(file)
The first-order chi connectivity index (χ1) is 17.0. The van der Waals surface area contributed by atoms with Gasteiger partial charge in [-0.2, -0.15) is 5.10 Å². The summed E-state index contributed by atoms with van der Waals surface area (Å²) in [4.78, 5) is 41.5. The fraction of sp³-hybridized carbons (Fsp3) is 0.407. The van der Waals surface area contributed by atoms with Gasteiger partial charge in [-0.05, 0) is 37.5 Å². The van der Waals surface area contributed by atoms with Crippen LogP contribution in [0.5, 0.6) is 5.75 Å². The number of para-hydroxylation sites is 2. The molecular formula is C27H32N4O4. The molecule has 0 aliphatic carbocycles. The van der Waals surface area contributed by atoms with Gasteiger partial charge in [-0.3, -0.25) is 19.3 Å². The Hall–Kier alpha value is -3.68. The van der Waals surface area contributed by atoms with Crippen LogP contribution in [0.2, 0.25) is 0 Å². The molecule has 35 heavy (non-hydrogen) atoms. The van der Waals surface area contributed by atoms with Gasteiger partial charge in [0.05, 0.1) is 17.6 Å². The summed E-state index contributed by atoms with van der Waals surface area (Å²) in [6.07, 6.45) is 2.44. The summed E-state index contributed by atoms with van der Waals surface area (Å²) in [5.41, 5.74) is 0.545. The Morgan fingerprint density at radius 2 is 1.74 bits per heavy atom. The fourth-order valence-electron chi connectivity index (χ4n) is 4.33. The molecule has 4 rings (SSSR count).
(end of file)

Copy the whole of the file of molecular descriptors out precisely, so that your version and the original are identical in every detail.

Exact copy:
The first-order chi connectivity index (χ1) is 17.0. The van der Waals surface area contributed by atoms with Gasteiger partial charge in [-0.2, -0.15) is 5.10 Å². The summed E-state index contributed by atoms with van der Waals surface area (Å²) in [4.78, 5) is 41.5. The fraction of sp³-hybridized carbons (Fsp3) is 0.407. The van der Waals surface area contributed by atoms with Gasteiger partial charge in [-0.05, 0) is 37.5 Å². The van der Waals surface area contributed by atoms with Crippen LogP contribution in [0.5, 0.6) is 5.75 Å². The number of para-hydroxylation sites is 2. The molecular formula is C27H32N4O4. The molecule has 0 aliphatic carbocycles. The van der Waals surface area contributed by atoms with Gasteiger partial charge in [-0.3, -0.25) is 19.3 Å². The Hall–Kier alpha value is -3.68. The van der Waals surface area contributed by atoms with Crippen LogP contribution in [0.2, 0.25) is 0 Å². The molecule has 35 heavy (non-hydrogen) atoms. The van der Waals surface area contributed by atoms with Gasteiger partial charge in [0.05, 0.1) is 17.6 Å². The summed E-state index contributed by atoms with van der Waals surface area (Å²) in [6.07, 6.45) is 2.44. The summed E-state index contributed by atoms with van der Waals surface area (Å²) in [5.41, 5.74) is 0.545. The Morgan fingerprint density at radius 2 is 1.74 bits per heavy atom. The fourth-order valence-electron chi connectivity index (χ4n) is 4.33. The molecule has 4 rings (SSSR count).